Benedict Cumberbatch leads sensational cast in ‘Patrick Melrose’ (review)

May 6, 2018 GMT

Benedict Cumberbatch leads sensational cast in ‘Patrick Melrose’ (review)

CLEVELAND, Ohio -- Showtime expands its slate of original scripted programming to Saturday nights with “Patrick Melrose,” and a bold step it is. The brilliantly dark five-part limited series starring Benedict Cumberbatch is a compelling journey laced with pain and overflowing with absolutely riveting performances.

Stylishly directed by Edward Berger, “Patrick Melrose” introduces us to the title character as man in the throes of addiction. We’re immediately fascinated because Cumberbatch’s portrayal of Patrick splendidly captures all of the anguish, hurt, conflict and damage behind the addiction.

Indeed, the tightly wrapped Patrick has more baggage than a Samsonite warehouse. He is the product of bad parenting (make that monstrous parenting). He is the product of a British class legacy that preaches stoicism and the repression of emotions. He is the product of depression and a battered sense of self-worth.


And when we first meet Patrick, he’s trying to douse this pain with heroin injections, pills and tumblers of whiskey. Clearly, this is a walking open wound barely able to keep putting one foot in front of the other.

And he stumbles . . . a lot, crippled by parental cruelty and social snobbery. He also can be mean, cutting and acerbic (sometimes hilariously so). And yet Cumberbatch never loses touch with the suffering child so close to the surface of this anguished adult, so he never loses our interest in and sympathy for Patrick.

With “Patrick Melrose,” which premieres at 9 p.m. Saturday, May 12, Cumberbatch grandly adds to an impressive and growing stack of slyly textured performances, ranging from “Hawking,” “Sherlock” and “Dr. Strange” to “The Imitation Game,” “Parade’s End” and “The Hollow Crown: The Wars of the Roses.”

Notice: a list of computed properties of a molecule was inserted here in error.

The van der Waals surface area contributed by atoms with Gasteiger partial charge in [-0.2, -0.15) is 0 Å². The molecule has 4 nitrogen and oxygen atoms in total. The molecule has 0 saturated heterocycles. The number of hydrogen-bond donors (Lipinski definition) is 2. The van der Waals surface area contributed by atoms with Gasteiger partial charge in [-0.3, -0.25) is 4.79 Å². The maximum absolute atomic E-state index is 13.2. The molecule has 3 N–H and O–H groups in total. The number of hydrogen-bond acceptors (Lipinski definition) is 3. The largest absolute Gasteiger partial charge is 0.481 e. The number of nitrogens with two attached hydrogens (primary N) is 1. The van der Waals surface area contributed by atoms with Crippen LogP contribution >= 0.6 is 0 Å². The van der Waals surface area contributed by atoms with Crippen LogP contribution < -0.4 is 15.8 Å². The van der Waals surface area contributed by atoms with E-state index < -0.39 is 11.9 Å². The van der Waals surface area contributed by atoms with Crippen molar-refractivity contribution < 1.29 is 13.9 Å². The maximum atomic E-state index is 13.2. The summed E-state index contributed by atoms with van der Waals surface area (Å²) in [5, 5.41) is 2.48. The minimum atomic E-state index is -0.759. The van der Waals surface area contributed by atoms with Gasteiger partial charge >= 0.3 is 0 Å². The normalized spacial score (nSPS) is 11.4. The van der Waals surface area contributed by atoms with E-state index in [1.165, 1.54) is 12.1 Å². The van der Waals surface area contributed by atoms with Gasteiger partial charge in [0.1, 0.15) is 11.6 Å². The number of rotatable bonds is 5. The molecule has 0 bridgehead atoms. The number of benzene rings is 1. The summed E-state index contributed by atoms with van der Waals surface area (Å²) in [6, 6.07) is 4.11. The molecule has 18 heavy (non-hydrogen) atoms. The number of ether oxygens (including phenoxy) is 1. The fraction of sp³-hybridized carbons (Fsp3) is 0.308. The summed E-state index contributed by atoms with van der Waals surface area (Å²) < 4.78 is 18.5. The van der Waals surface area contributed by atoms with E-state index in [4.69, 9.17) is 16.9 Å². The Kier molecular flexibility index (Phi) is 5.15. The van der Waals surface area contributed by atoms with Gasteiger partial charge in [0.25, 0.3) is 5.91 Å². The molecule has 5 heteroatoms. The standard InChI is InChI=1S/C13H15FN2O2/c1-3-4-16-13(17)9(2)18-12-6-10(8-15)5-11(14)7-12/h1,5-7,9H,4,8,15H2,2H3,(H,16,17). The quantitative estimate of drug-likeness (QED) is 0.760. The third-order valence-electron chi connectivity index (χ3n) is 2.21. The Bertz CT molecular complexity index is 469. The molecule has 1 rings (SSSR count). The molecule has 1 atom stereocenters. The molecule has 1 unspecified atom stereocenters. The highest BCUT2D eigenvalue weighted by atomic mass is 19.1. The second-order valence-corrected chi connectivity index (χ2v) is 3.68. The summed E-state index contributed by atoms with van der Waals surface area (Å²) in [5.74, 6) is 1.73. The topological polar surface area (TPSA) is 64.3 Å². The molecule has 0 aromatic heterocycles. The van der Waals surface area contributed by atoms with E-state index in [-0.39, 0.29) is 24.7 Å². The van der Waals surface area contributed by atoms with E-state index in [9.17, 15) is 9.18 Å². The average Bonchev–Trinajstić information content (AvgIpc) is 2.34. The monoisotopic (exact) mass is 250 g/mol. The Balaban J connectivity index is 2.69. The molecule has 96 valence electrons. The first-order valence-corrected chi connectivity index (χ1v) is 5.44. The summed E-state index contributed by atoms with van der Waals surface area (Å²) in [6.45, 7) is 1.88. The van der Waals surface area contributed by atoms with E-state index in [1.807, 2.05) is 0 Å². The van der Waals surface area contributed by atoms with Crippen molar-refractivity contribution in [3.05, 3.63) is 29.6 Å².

“Patrick Melrose” opens in 1982 with the incredibly loud ringing of a telephone in London. A weary Patrick picks up the phone and hears the voice of a friend in New York: “Patrick, I’m afraid I have rather bad news. . . . Your father died the night before last in his hotel room. It must come as an awful shock to you.”

After a great pause, as he reaches for a halfway appropriate response, Patrick finally replies, “Something like that, yes.” All the while, he is preparing an injection of heroin.

Later, another friend asks how his father died.

“I forgot to ask,” Patrick says. “I was too dizzy with glee. I’m sorry, I mean dazed with grief.”

Yes, as bleak as this superlative Showtime series can get, it’s also often surprisingly hilarious. In fact, viewers shouldn’t be surprised when “Patrick Melrose” catches them by surprise. It’s a long and twisted road from that phone call, and we’re just getting started. Manhattan in the early ’80s clearly is on the itinerary, as are the South of France in the ’60s and England in the early 2000s.


The artfully crafted scripts by David Nicholls are based on the acclaimed series of five richly comic and harrowingly tragic semi-autobiographical novels by Edward St. Aubyn. Each episode covers one of the novels, ultimately forming a quest toward something like survival.

As mesmerizing as Cumberbatch is episode to episode, this is far from a one-man show. Jennifer Jason Leigh and Hugo Weaving are sensational as Patrick’s parents, and the deep “Patrick Melrose” cast also includes Anna Madeley, Blythe Danner, Allison Williams, Pip Torrens, Jessica Raine, Prasanna Puwanarajah, Holliday Grainger, Indira Varma and Celia Imrie.

Impressive? To quote Patrick, but with considerably more sincerity and less ambiguity, “Something like that, yes.”


Patrick Melrose

What: A five-part limited series starring Benedict Cumberbatch.

When: 9 p.m. Saturday, May 12.

Where: Showtime